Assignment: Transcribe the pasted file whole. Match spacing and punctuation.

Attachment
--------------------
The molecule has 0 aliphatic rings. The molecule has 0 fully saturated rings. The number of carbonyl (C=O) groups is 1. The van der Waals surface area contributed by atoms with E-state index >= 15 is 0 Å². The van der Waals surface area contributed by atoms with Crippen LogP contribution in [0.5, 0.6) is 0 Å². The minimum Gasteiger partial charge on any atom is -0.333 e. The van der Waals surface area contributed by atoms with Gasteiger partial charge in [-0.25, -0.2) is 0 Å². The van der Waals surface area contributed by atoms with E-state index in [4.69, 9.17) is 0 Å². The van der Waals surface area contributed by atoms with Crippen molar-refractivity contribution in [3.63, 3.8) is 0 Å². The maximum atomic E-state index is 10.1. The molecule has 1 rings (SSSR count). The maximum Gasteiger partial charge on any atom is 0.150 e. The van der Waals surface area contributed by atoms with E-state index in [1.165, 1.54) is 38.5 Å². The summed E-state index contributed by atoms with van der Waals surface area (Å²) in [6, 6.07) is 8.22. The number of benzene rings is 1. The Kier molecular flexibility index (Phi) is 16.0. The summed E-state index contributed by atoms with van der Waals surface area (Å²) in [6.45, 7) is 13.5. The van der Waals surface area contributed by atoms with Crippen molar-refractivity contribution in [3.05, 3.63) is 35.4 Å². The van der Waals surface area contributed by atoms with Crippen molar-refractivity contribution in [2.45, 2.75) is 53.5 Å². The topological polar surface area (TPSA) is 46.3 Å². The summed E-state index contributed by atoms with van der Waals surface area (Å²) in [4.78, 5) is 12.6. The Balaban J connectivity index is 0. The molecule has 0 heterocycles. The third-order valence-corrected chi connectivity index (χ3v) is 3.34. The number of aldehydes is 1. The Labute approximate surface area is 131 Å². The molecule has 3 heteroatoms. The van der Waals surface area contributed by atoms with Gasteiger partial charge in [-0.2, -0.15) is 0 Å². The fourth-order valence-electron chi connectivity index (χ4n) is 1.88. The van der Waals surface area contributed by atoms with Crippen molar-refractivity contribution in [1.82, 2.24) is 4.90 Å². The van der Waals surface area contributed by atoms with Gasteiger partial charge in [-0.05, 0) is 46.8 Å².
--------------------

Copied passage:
The molecule has 0 aliphatic rings. The molecule has 0 fully saturated rings. The number of carbonyl (C=O) groups is 1. The van der Waals surface area contributed by atoms with E-state index >= 15 is 0 Å². The van der Waals surface area contributed by atoms with Crippen LogP contribution in [0.5, 0.6) is 0 Å². The minimum Gasteiger partial charge on any atom is -0.333 e. The van der Waals surface area contributed by atoms with Gasteiger partial charge in [-0.25, -0.2) is 0 Å². The van der Waals surface area contributed by atoms with E-state index in [4.69, 9.17) is 0 Å². The van der Waals surface area contributed by atoms with Crippen molar-refractivity contribution in [3.63, 3.8) is 0 Å². The maximum atomic E-state index is 10.1. The molecule has 1 rings (SSSR count). The maximum Gasteiger partial charge on any atom is 0.150 e. The van der Waals surface area contributed by atoms with E-state index in [1.165, 1.54) is 38.5 Å². The summed E-state index contributed by atoms with van der Waals surface area (Å²) in [6, 6.07) is 8.22. The number of benzene rings is 1. The Kier molecular flexibility index (Phi) is 16.0. The summed E-state index contributed by atoms with van der Waals surface area (Å²) in [6.45, 7) is 13.5. The van der Waals surface area contributed by atoms with Crippen molar-refractivity contribution in [3.05, 3.63) is 35.4 Å². The van der Waals surface area contributed by atoms with Crippen molar-refractivity contribution in [2.45, 2.75) is 53.5 Å². The topological polar surface area (TPSA) is 46.3 Å². The summed E-state index contributed by atoms with van der Waals surface area (Å²) in [4.78, 5) is 12.6. The Balaban J connectivity index is 0. The molecule has 0 heterocycles. The third-order valence-corrected chi connectivity index (χ3v) is 3.34. The number of aldehydes is 1. The Labute approximate surface area is 131 Å². The molecule has 3 heteroatoms. The van der Waals surface area contributed by atoms with Gasteiger partial charge in [-0.2, -0.15) is 0 Å². The fourth-order valence-electron chi connectivity index (χ4n) is 1.88. The van der Waals surface area contributed by atoms with Crippen molar-refractivity contribution in [1.82, 2.24) is 4.90 Å². The van der Waals surface area contributed by atoms with Gasteiger partial charge in [-0.05, 0) is 46.8 Å².